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Manchester, Georgia
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March 13, 2014     The Hogansville Herald
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March 13, 2014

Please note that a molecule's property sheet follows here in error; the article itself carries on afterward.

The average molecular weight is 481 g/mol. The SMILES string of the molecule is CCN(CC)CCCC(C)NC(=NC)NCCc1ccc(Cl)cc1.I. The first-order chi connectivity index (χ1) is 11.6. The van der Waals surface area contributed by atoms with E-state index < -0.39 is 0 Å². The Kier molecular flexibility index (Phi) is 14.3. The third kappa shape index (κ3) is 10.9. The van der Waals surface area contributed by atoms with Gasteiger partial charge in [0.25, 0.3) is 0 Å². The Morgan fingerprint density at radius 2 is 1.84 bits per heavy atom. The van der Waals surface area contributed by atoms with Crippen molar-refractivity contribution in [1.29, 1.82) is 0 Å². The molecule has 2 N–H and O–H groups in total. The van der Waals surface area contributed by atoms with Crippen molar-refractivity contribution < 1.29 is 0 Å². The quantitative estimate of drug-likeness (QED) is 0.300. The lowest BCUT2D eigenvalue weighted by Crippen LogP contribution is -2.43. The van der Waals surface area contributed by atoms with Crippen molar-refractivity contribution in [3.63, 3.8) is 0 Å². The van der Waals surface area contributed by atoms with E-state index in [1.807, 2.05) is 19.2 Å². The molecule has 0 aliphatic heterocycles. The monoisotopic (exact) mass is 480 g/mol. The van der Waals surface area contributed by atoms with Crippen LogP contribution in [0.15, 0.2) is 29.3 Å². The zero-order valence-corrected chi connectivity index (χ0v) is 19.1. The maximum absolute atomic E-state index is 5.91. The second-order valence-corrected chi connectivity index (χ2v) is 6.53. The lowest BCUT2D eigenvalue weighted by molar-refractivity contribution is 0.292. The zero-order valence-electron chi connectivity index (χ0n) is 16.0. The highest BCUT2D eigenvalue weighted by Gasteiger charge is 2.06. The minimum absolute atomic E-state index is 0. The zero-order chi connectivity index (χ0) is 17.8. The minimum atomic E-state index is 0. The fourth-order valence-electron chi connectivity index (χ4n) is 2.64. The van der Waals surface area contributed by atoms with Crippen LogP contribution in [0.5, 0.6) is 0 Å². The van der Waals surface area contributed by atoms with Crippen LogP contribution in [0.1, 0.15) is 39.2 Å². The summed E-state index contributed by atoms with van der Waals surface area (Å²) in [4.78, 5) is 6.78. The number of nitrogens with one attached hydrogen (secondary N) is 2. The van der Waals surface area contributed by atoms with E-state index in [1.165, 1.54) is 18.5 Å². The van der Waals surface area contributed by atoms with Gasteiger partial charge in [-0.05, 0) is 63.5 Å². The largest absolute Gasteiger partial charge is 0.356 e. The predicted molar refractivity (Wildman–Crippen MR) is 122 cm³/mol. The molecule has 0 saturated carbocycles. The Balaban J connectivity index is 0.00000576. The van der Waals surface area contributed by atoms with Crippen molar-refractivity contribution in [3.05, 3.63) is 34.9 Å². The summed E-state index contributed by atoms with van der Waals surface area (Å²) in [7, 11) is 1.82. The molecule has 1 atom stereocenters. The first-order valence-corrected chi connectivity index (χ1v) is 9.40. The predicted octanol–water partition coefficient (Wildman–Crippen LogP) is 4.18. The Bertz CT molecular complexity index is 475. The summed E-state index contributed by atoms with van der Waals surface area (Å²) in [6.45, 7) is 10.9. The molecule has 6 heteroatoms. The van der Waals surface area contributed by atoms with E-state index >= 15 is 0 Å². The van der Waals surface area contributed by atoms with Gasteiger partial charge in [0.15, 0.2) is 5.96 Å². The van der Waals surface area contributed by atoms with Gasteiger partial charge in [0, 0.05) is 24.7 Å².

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Op" " Id lnlons eas PAGE 4A- HOGANSVILLE - THURSDAY, MARCH 13, 2014 THE HOGANSVILLE HERALD VsPs o.o4o ROBERT E. TRIBBLE, President JOHN KUYr, ENDULL Kn MITCHELL ]BLISHEIJEDITOR Busnzss MAGER ANDY KOBER Phone (706) 846-3188 ASSOCLTE EDITOR Fax: (706) 846-2206 news@star-rnemury.com ANGELA BUOWN P.O. Box 426 IOUT F, DrroR Manchester, GA 31816 Political Career Not My Thing! Last week qualifying ended for our state and local elections and there are a large number of candidates seek- ing a seat and I'm really glad I'm not one of them for sev- eral reasons. I can't understand for the life of me why anyone would want to seek political office. It is a thankless job, in my opinion. I certainly wouldn't seek a high public office. In order to gain a high pub- lic office a person must do that which is necessary to gain the attention of those who would make it possible, This may be accom- plished through obtaining favor from enablers by way of voluntary personal contri- bution and support to them, or taking employment offered from these entities, that implies quid pro quo from them - or - by appealing to voters in running for lower level public office along the way. I would think that the rea- son for most to seek political office, especially a high pub- lic office, is driven by a desire to have a degree of influence in enabling changes they desire to made in govern- ment or their conirnunities. What may start out to be an idealistic endeavor usual- ly results in one where moral and ideological beliefs become compromised. Those who help one to achieve higher public office usually are looking for some- thing in return. Whether it is an elected officeholder or one seeking office, they both require funds to support their respective campaigns. The position on issues that the office seeker actually takes in order to gain the approval of a majority of the voters may not always con- form to that which is person- ally desired or even that desired by the financial sup- porter. Thus the pressures involved cause the office seeker to often compromise the true positions initially held. Too often, the students of political science become aware that to gain the respec- tive positions sought requires they accept the precept that 'he end justifies the means". Those compromises in moral and ideological posi- tions are required and the need for financial support from those seeking govern- ment favors is of primary importance. SEEKING POLITICAL office can be difficult, expen- sive and disruptive. Mtdtimillionaires like New Jersey Senator Jon Corzine and New York Mayor Michael Bloomberg made hundreds of millions of dol- lars in business, but then will ingly spent tens of millions to get elected to jobs that pay little, require a lot of work, entail a lot of personal abuse and accomplish relatively lit- fie. SO, WHAT'S the attrac- tion? Fame, certainly. But there is more. And once in office, why do they do almost anything to stay there, even divorcing their wives. The answer is that gov- erning in a democratic sys- tem is the most difficult job there is. Very complex, a real test of a person's competence and intelligence. From the intense competition in politics, and the numbers of very wealthy individuals who are attract ed to it, it would be Saf to say that it is easier to make a hun- dred million dollars than it is to get elected president. Those in office and that is the people whom they serve often forget what is most important. It is the people that their alliance should be with, not campaign contributors; not big corporations; special interest groups, etc. It is best that those hold- ing office become good lis- teners and hear what the peo- ple have to say. Once a candidate was soliciting votes among a group of local bus passengers and he sat down beside an old man who looked down on his luck. The candidate began telling the man about his plans should he be elected. Among those plans was how he would improve the public bus sys- tem and train service. All of a sudden the old man became interested in what the candidate was saying and told him how he had been an engi- neer on the Pennsylvania Railroad and had once driv- en a train bringing President Roosevelt from Washington to New York and gave him full details. He then gave him ideas to improve the system. Some people just want to complain to candidates. But the candidate should still lis- ten and see what they have to say. The reasons above and others are why I would not seek a high political office, but if I did, serving the peo- ple would be my top priority. Tm HO6ANSVn,LE HERALD iS published weekly by Trib Publications, Inc. at 3051 Roosevelt Highway, Manchester, Georgia 31816. The Hogansville Herald is published proudly for the citizens of HogansviUe and its goal is to produce quality, profitable, community oriented newspa- pers that you, our readers, are proud of. We will reach that goal through hard work, teamwork, loyalty, and a strong dedication toward printing the truth. USPS 642-040. Subscription rates by mail: $25 in Troup, Harris or Meriwe'r Counties; $32.50 a year in state; $40 out of state. Prices include all sales taxes. Periodical postage paid at HogansviHe, Georgia 30230.Single copy 50. FoR SOCSCaII, nONS call (706) 846-3188 or write to Circulation Manager, Trib Publications, P. O. Box 426, Manchester, Georgia 31816. F0ttUSTER: Send address changes to E O. Box 426, Manchester, GA31816. We Need More Judges Like Roy Moore Alabama Chief Justice Roy Moore has joined the gay marriage debate with his desire for a state led consti- tutional amendment defining the institution as a union between one man and one woman. Moore is known on the national level for his efforts to continue display- ing the Ten Commandments in a judicial building. "rhe moral foundation of our country is under attack" Chief Justice Moore said recently in an interview. He has mailed letters to all fifty governors urging them to get their legislators to call for a covenant to add an amend- ment to the U.S. Constitution saying the only union recog- nized by state and federal governments is "the union of one man and one woman." He said that the only, way to stop judges who are finding new rights for gay unions is with a state initiated constitution- al amendment. SEVENTEEN states and the District of Columbia allow gay marriage. None is in the south where every state has enacted a ban on same sex marriage. In Virginia a fed- eral judge heard arguments recently challenging the state's ban. An openly gay state leg- islator in Alabama who mar- ried her partner in Massachusetts said she expects most governors will toss Moore's letter. Rep. Patricia Todd, a Democrat from Birmingham said that Moore was fighting a losing battle. Moore said that a great majority of the American people want to hold to the def- inition that marriage is between a man and a woman although he acknowledged that an amendment would probably draw opposition from both sides of the politi- cat spectrum. In the past U.S. legisla- tures have introduced feder- al marriage amendments but Moore does not think Congress will offer one this year. The only alternative he said is going through Article V of the Constitution to get 34 states to agree that a con- vention is necessary. Judge Moore is correct on his assumption that U.S. legisla- tures will not introduce a fed- eral marriage amendment because if they did and it passed our president who has no problem with same sex marriage would veto it. Alabama Gov. Robert Bentley said he has no prob- lem with what the chief jus- tice is proposing but his pref- erence is to leave the issue with the people of each state. Bentley also said that he was a states' rights person and that most things should be decided on the state level. When Moore was elected in 2000 he placed a granite monument of the Ten Commandments in the state judicial building. A federal judge ruled that it had to be moved. Moore refused and a state judicial court put him out of office in 2003 for dis- obeying the court order. Moore became known as Alabama's Ten Commandments judge as he traveled around the country speaking to churches and conservative groups. Alabama voters re-elected him to the high court again in 2012 and he has not tried to bring the monument back. Alabama's nine high court justices usually do not get involved in national issues but Moore said that it is appro- priate for him to speak out because Alabama has a state constitutional amendment that recognizes that a mar- riage is a union only between a man and a woman. "Basically, I am upholding the law," Judge Moore said. A lawyer with the American Civil Liberties Union said the seventeen states that allow gay mar- riages are not likely tO reverse their positions and call for a constitutional amendment. "I think the chic justice has a math proble ahead of him," the attornel James Esseks said. Some others also say tha. attitudes have changed Alabama since the law was enacted. College Republican Federation of Alabama sup- ported the U.S. Supreme Court's decision that over- turned the Defense of Marriage Act. That bothered the state Republican Party chairman who proposed a rule change aimed at keep- ing party leaders from tak- ing public positions contrary to party policy but the state GOP executive committee would not approve the change. THE BIBLE makes it very clear that marriage is between one man and one woman and that began with the first two persons God put on the earth, Adam and Eve. If all marriages were between persons of the same sex there would be no more children born. What our nation needs is more judges like Roy Moore on the United States Supreme Court and filling other high court posi- tions. First Impressions: You Never Get Second Chance The saying "You never get a second chance to make a first impression" is more true than most people ever realize. This weekend I was parked in a parking lot wait- ing fop Vicki. Diagonal and in froit 0f ie ' 'i  woffi 're" flti:ingh'ii' , one @s in her late teens and the other two somewhat older. The teen abruptly got out of the car and began twerk- ing, right in the parking lot. That was the first time I have ever seen twerking live. I was not impressed and, let me tell you right up front, it is a wonder that girl did not hurt her lower back. FOR THOSE of you who might not know what twerk- ing is, ask a teenager. Or watch the current version of Miley Cyrus. This teen, and the two women with her, might well have thought this was funny. Funny.) Really? After witnessing this event, it is needless to say that my immediate impression of this teenager was certainly not favorable. Her actions made her look like a cheap .... Well... a word best not used here I think it is unlikely that I will ever see this girl again. She might live a life involved in helping others. She might even be a paragon of virtue in her community. But if I ileverdo see her again, that 'imfigd of twking will be in my mind. You never get a second chance to make a first impression. JUST RECENTLY I was covering a governmental meeting. Two women were sitting behind me, and during much of the meeting they were doing nothing but making snide and ugly comments. Some of the comments were aimed at elected offi- cials and some were target- ed at others attending the meeting. I consider their behavior to be that of cowardice, or worse. Instead of standing up and making their feelings known, and going on public record with their thoughts, they chose to hide in the figura- tive shadows, keeping their spiteful words low and large- ly unheard. I do not know anything about those two women. I do not know who they are. Since they were sitting behind me, I never got a good look at them, so would stand little chance of ever recognizing them. Quite honestly I do not want to know who they were because I do not like people who conduct themselves in such a manner. Just like the teenage girl I saw twerking in the park- ing lot, these women might be pillars of the community or leaders in their church - I have no idea. ! hope not. You never get a second chance to make a first impression. THANKFULLY, not all such first impressions are of the negative variety. Just the other day I saw a woman taking care of her elderly mother and encoun- tering an problem. It was the first time I recall having seen either of them. The mother is quite eld- erly and suffering from some of the myriad issues that can affect the elderly. As a med- ical doctor0nce't61d me, sometimes the "golden years are not quite so golden." The daughter, likely in her 60s, was being extraordinar- ily patient with her mother but was making little head- way. I pitched in a hand to help and we exchanged pleas- antries. AS we dealt with the issue, I could not help but notice how much this woman cared for her mother. Such a person reaffirms the goodness that can be found in people - at least in some people and I hope in most people. You never get a second chance to make a first impression. I urge you to always con- sider making the first impres- sion a positive one. That's my opinion. 40 Years Ago,,, In the Hogansville Herald [ I t , ,,,,,, ,,, , I r .. Complied by Rob Richardson A BIG NUMBER IN ITS DAY - The top story in the March 14, 1974 Hogansville Herald was about a city council decision. "The city council adopted a budget in the amount of $649,267 here last Monday night as they conducted their first meeting of the month. All councilmen with the exception of Jaza Strozier were present, along with Mayor Rosser. UNEXPECTED TWIST - Another story on the front dealt with auto theft. "Police reported this week that a car stolen from a local used car lot had been retumed as they continued their investigation into the incident. Police Chief L.G. 'Buddy' Bryant said Monday that the 1969 auto stolen from Carland of Hogansville was returned to the lot last week as officers traveled to Conyers where the car had been left." SPRING TRAGEDY - The paper also had a story on a nice day that tumed bad. "An 18-year-old Hogansville youth drowned in a small lake off highway 54 here last Sunday aftemoon when he was unable to swim to shore. Troup County Sheriff L.W. Bailey reported Monday that John Calvin Grier Jr. was swimming with his brother and three other boys when the incident occurred." ,OTHER HEADLINES - "Miss Jackson to Wed Randy Reese McWhorter;" '-,ommission Votes to Repair Jail;" "Hogansville Boys Inducted;""Plastridge Gets Scouting Honor;" "District Star Student to be Named Friday."